Category: Leadership and Marketing
Want to Be a Leader? Have the Courage to Take a Stand

Via David Edelman on LinkedIn

My favorite character in The Wizard of Oz is the cowardly lion. He steals the show with his humor and pathos. I’ve been thinking about his quest a lot recently because it goes to the core of what real leadership needs today: Courage.

Marketers are living in a risky time. They’re under a lot of pressure to perform at a time of great change and uncertainty. Today’s customer decision journey has unleashed a wave of creative destruction. In the face of this challenge (and huge opportunity), I am surprised how often marketers shrink from risk. I see strong pressure to go with what has been working in the past. When it comes to social media, fear of risk creates institutional speak instead of human conversation. Investments in digital capabilities are reviewed for what they can enable in cost reductions from other channels, less for how they can build brand ties, switching costs, or open up new areas for growth.

Here is the truth: In today’s world stasis is death, the status quo is the enemy, and the biggest risk is taking no risks. Leadership requires the courage to take a stand for change. That courage unlocks innovation, which is absolutely critical if companies want to get ahead of their customers’ journeys and shape their expectations. Creating new journeys might even be patentable. But that requires risk, experimentation, and a recognition that many of the structures that made it easier to manage a company in the past — such as channel-based P&L’s — prevent a brand from delivering the right experience for the future.

Several colleagues recently published a great article in Harvard Business Review on the value of managing customer journeys (you can read it here). The piece makes a compelling case about the power of customer journeys in driving growth, and I find myself wondering how to advise my clients on leadership.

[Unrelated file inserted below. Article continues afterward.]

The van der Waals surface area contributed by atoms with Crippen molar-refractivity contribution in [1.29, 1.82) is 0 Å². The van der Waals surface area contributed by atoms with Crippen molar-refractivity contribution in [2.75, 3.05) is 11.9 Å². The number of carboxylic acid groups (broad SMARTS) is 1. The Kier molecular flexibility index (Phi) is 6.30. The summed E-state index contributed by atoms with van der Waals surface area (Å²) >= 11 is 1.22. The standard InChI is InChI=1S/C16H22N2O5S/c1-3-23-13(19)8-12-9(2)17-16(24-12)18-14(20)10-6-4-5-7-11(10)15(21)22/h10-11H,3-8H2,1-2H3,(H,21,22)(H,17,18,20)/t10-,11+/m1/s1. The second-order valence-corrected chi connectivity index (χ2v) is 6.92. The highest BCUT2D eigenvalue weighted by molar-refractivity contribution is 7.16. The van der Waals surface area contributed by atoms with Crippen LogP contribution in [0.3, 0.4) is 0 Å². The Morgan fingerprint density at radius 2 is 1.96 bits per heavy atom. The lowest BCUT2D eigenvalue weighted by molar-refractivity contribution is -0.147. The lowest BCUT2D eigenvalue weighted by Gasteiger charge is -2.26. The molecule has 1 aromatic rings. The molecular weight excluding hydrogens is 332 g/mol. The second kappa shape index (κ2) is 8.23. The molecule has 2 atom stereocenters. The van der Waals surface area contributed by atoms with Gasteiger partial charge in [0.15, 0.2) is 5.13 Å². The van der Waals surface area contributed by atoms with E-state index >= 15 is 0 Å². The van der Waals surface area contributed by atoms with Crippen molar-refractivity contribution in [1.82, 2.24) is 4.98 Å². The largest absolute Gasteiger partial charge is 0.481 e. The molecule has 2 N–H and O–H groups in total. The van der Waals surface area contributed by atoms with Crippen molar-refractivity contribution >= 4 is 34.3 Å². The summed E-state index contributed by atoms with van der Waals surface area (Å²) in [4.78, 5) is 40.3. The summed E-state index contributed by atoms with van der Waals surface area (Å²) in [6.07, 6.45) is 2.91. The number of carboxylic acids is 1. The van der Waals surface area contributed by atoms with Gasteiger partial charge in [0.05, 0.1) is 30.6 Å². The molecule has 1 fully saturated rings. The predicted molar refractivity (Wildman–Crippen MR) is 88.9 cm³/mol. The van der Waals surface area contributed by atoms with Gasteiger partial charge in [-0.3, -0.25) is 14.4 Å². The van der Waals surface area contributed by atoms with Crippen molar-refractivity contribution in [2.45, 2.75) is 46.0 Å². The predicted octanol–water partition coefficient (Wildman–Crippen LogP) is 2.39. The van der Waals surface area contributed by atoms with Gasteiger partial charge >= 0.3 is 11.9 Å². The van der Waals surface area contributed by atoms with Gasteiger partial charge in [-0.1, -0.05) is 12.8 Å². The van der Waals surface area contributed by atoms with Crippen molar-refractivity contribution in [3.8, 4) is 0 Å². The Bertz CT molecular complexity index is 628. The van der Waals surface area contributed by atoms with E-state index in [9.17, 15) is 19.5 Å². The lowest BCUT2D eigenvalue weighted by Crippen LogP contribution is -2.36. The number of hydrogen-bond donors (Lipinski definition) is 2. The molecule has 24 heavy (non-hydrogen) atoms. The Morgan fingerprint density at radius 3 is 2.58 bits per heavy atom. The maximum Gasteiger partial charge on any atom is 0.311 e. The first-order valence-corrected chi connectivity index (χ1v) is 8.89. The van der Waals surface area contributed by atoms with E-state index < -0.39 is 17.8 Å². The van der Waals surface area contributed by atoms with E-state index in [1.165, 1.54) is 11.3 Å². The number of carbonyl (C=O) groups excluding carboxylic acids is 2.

In such a world, leaders have to pull the rip cord and make change happen. Leaders should be asking what the most important 10-25 journeys are that move the needle on customer value, and then change whatever needs to be changed to improve them. They should throw out org charts and focus on building “SWAT” teams that pull in the right people no matter what group they’re in. They should have “journey innovation labs” to drive new experiments, track outcomes, and scale what works. And finance teams looking at where better performance across the journeys creates higher returns, and using that to guide allocations of budgets.

One CMO client of mine did make a big change. He redesigned the planning processes to force managers to lay out their latest understanding of the decision journey and then describe how that will change their marketing strategy. He wanted to see explicit discussions of trade-offs between new customer acquisition and expanding their relationships with existing customers. He questioned the paid media that their agencies’ mix models seemed to sanction, and demanded that they move spend into “owned” channels such as email, web site messaging, and mobile messaging. He also wanted to see the media opportunities available from their e-commerce trade partners added as an explicit channel to consider.

Doing all of this resulted in radical shifts in their spend — 50% of their budgets moving from ad spend in the “consider” phase to much more invested in social and direct spend for the “evaluate, experience, and advocate” phases. They have dramatically improved their marketing ROI. But the change didn’t stop. Customer service and in-product packaging report to the CMO now, enabling him to coordinate more of the total journey.

This isn’t easy. Making big bets on new technologies and behaviors isn’t easy. Shaking up organizations isn’t easy. Taking a risk isn’t easy. But it’s absolutely necessary today. And only leaders with real courage can make it happen.

What do you think are those traits we most need in leadership today?